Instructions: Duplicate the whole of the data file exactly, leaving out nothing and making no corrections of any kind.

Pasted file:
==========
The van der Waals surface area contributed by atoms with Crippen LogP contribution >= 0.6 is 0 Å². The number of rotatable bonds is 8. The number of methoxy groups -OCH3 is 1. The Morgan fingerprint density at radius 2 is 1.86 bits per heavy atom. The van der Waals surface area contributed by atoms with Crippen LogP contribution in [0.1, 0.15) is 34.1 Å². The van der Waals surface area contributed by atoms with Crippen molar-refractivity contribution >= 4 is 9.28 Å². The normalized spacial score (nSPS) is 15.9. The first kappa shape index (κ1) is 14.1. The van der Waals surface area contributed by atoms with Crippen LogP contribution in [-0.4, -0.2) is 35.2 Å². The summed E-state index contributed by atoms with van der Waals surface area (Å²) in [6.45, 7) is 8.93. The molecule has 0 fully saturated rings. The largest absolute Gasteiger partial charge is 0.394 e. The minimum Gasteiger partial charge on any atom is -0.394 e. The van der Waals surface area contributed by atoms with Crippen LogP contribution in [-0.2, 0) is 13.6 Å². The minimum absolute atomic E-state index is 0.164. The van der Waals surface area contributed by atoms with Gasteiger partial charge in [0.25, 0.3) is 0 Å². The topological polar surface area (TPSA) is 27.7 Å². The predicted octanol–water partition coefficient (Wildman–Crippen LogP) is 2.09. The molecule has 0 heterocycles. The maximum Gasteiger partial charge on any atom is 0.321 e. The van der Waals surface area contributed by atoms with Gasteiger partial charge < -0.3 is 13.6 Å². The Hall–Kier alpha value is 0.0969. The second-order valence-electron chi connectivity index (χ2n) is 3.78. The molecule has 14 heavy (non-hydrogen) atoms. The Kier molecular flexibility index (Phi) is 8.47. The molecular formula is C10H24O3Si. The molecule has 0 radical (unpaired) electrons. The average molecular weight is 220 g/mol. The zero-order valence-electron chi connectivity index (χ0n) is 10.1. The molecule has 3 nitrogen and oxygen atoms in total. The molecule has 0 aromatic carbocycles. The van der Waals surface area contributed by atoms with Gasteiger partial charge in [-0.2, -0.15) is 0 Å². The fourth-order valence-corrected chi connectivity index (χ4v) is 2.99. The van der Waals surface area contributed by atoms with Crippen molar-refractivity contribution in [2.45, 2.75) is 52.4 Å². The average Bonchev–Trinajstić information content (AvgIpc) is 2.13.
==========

The van der Waals surface area contributed by atoms with Crippen LogP contribution >= 0.6 is 0 Å². The number of rotatable bonds is 8. The number of methoxy groups -OCH3 is 1. The Morgan fingerprint density at radius 2 is 1.86 bits per heavy atom. The van der Waals surface area contributed by atoms with Crippen LogP contribution in [0.1, 0.15) is 34.1 Å². The van der Waals surface area contributed by atoms with Crippen molar-refractivity contribution >= 4 is 9.28 Å². The normalized spacial score (nSPS) is 15.9. The first kappa shape index (κ1) is 14.1. The van der Waals surface area contributed by atoms with Crippen LogP contribution in [-0.4, -0.2) is 35.2 Å². The summed E-state index contributed by atoms with van der Waals surface area (Å²) in [6.45, 7) is 8.93. The molecule has 0 fully saturated rings. The largest absolute Gasteiger partial charge is 0.394 e. The minimum Gasteiger partial charge on any atom is -0.394 e. The van der Waals surface area contributed by atoms with Crippen LogP contribution in [-0.2, 0) is 13.6 Å². The minimum absolute atomic E-state index is 0.164. The van der Waals surface area contributed by atoms with Gasteiger partial charge in [0.25, 0.3) is 0 Å². The topological polar surface area (TPSA) is 27.7 Å². The predicted octanol–water partition coefficient (Wildman–Crippen LogP) is 2.09. The molecule has 0 heterocycles. The maximum Gasteiger partial charge on any atom is 0.321 e. The van der Waals surface area contributed by atoms with Gasteiger partial charge < -0.3 is 13.6 Å². The Hall–Kier alpha value is 0.0969. The second-order valence-electron chi connectivity index (χ2n) is 3.78. The molecule has 14 heavy (non-hydrogen) atoms. The Kier molecular flexibility index (Phi) is 8.47. The molecular formula is C10H24O3Si. The molecule has 0 radical (unpaired) electrons. The average molecular weight is 220 g/mol. The zero-order valence-electron chi connectivity index (χ0n) is 10.1. The molecule has 3 nitrogen and oxygen atoms in total. The molecule has 0 aromatic carbocycles. The van der Waals surface area contributed by atoms with Gasteiger partial charge in [-0.2, -0.15) is 0 Å². The fourth-order valence-corrected chi connectivity index (χ4v) is 2.99. The van der Waals surface area contributed by atoms with Crippen molar-refractivity contribution in [2.45, 2.75) is 52.4 Å². The average Bonchev–Trinajstić information content (AvgIpc) is 2.13.